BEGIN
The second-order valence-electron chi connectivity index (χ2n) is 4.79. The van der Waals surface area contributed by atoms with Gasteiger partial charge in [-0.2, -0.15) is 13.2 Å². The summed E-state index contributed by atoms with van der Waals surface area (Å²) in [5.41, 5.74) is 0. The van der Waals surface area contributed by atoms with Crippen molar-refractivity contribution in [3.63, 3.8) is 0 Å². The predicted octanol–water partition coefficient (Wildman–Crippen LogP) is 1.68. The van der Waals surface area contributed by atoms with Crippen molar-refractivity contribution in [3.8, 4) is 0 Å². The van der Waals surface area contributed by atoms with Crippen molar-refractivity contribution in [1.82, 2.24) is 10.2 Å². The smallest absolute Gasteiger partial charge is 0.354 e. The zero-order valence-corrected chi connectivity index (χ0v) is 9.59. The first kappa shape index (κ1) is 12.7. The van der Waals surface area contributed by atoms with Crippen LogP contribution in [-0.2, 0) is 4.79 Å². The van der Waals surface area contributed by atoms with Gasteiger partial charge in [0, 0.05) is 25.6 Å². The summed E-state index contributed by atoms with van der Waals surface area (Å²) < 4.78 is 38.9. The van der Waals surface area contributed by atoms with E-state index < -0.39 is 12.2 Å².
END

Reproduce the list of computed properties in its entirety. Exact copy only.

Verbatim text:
The second-order valence-electron chi connectivity index (χ2n) is 4.79. The van der Waals surface area contributed by atoms with Gasteiger partial charge in [-0.2, -0.15) is 13.2 Å². The summed E-state index contributed by atoms with van der Waals surface area (Å²) in [5.41, 5.74) is 0. The van der Waals surface area contributed by atoms with Crippen molar-refractivity contribution in [3.63, 3.8) is 0 Å². The predicted octanol–water partition coefficient (Wildman–Crippen LogP) is 1.68. The van der Waals surface area contributed by atoms with Crippen molar-refractivity contribution in [3.8, 4) is 0 Å². The van der Waals surface area contributed by atoms with Crippen molar-refractivity contribution in [1.82, 2.24) is 10.2 Å². The smallest absolute Gasteiger partial charge is 0.354 e. The zero-order valence-corrected chi connectivity index (χ0v) is 9.59. The first kappa shape index (κ1) is 12.7. The van der Waals surface area contributed by atoms with Crippen LogP contribution in [-0.2, 0) is 4.79 Å². The van der Waals surface area contributed by atoms with Gasteiger partial charge in [0, 0.05) is 25.6 Å². The summed E-state index contributed by atoms with van der Waals surface area (Å²) < 4.78 is 38.9. The van der Waals surface area contributed by atoms with E-state index < -0.39 is 12.2 Å².